The company also provides a robust training program for its technicians, who earn an EVSE maintenance certification by completing a proprietary curriculum that is focused on OCPP (Open Point Charge Protocol) software and hardware issues.
ChargerHelp! collaborates with local workforce centers and creates partnerships with organizations to train and hire from local communities. The company has also found ways to attract the best and brightest to its team via the implementation of practices and a training curriculum that is designed to ensure all applicants have a fair opportunity to join their team.
“We create jobs,” Ellis said. “But you really have to commit to it–you can’t just say, ‘We’re a good company, we have good intentions.’ We are two Black women. We don’t think about how to be diverse–we just are.”
The focus on workforce development is key to ensuring that the appropriate maintenance and operations of the nation’s EV charging infrastructure.
“Today we see in our nation that there is no standard around operations and maintenance, that there are no requirements for stations to be online and working,” Terry said. “It’s so important that we continue to push to have a level of excellence for our infrastructure in the same way we expect it of oil and gas. The best thing about pushing on that is that it means that companies such as ours can create more good jobs. These things cannot be seen as separate from one another–they have to be seen as combined. Good jobs equal maintaining and keeping our infrastructure online.”
The company’s workforce development program speaks for itself. The last round of recruitments to fill 20 positions resulted in 1,600 applicants–an impressive achievement, particularly considering the recent “Great Resignation” of millions of Americans beginning last spring.
“That’s because we had jobs that people wanted to apply to,” Terry said. “It’s the dignity in that job. If you start off with good jobs, it’s just the best thing you can do for your business. I think that you’re seeing this shift happen within the industry where it’s not that people don’t want to work–they want to feel valued. They want to feel that when they spend eight hours at a job, their paycheck is enough. We’ve looked at what happens when you don’t take care of your workers, when you aren’t thinking about the quality of jobs. How does that impact not just Black and Brown communities but the entire economy? You have people leaving jobs in droves.”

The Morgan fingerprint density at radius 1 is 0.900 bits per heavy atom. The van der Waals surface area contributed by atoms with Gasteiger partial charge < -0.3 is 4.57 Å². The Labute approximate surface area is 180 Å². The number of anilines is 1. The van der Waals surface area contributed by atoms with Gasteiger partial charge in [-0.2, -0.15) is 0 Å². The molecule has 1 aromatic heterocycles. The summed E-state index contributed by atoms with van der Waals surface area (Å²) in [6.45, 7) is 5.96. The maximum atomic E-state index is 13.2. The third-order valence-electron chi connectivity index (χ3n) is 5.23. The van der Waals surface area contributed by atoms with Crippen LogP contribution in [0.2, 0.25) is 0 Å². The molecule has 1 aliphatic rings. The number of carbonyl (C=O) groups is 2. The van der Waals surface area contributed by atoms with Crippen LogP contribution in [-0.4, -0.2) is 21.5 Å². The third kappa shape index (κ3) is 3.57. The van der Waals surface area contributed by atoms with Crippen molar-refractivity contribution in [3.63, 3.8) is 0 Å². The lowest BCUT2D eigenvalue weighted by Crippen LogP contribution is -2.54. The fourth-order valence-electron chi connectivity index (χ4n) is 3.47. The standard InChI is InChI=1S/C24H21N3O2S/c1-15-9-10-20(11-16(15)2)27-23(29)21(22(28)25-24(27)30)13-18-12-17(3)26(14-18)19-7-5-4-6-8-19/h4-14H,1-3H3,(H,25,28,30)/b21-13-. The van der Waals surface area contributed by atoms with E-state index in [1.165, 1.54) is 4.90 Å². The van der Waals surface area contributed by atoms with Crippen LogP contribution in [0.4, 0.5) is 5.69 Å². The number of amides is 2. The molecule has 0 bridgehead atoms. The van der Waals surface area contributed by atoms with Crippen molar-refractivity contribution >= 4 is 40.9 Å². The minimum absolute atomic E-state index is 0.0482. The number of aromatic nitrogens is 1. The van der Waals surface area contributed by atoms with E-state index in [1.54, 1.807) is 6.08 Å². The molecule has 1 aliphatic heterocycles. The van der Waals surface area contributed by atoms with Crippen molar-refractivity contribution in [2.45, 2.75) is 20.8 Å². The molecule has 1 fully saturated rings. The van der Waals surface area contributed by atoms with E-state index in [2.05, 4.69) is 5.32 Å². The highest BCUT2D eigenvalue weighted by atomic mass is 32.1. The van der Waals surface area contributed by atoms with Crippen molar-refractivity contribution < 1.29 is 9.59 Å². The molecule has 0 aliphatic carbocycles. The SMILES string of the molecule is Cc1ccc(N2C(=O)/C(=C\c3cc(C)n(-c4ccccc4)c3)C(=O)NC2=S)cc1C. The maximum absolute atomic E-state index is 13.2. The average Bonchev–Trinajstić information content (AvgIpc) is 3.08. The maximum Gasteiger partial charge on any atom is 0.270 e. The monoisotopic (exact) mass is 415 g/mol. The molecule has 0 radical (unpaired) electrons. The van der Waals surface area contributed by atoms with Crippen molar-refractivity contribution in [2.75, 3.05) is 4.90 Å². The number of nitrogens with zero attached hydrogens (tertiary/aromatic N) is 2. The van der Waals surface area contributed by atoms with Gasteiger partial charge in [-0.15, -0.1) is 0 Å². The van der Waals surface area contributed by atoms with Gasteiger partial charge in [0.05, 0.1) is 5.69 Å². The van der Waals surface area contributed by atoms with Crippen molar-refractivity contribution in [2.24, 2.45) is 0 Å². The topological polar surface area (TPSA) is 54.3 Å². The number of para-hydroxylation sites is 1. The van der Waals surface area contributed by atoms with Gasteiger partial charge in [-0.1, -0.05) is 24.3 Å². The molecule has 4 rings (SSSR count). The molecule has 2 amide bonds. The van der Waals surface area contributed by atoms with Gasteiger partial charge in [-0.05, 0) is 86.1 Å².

To further remove barriers to recruitment and hiring, the company provides accessible, no-cost training and makes sure to recruit talent from non-traditional pipelines.
“This is new territory—it’s the wild, wild west– so you see systemic racism,” Ellis said. “You look at a traditional job description where people ask for things that they don’t actually need because we have technology. We have kept Black and Brown people and women out. With technology, we can create an even playing field. This way we can all compete. We use technology to enable people to move into spaces.”
Terry and Ellis ensure that their workforce receives the most up-to-date training, while also streamlining the process and shortening the timeline so that technicians can get to work.
“We’ve been able to lean into the technology and cut down on the overall training time,” Terry said. “For one training, it might take 5,000 hours to reach mastery. But what is to say we can’t utilize VR or AR to help create mastery in less amount of time? I think that it’s possible, so that’s what we’ve been leaning into–allowing technology to remove those barriers.”
Check out additional conversations with leading experts from across the industry in our Visionary Voices: Perspectives in Energy Series.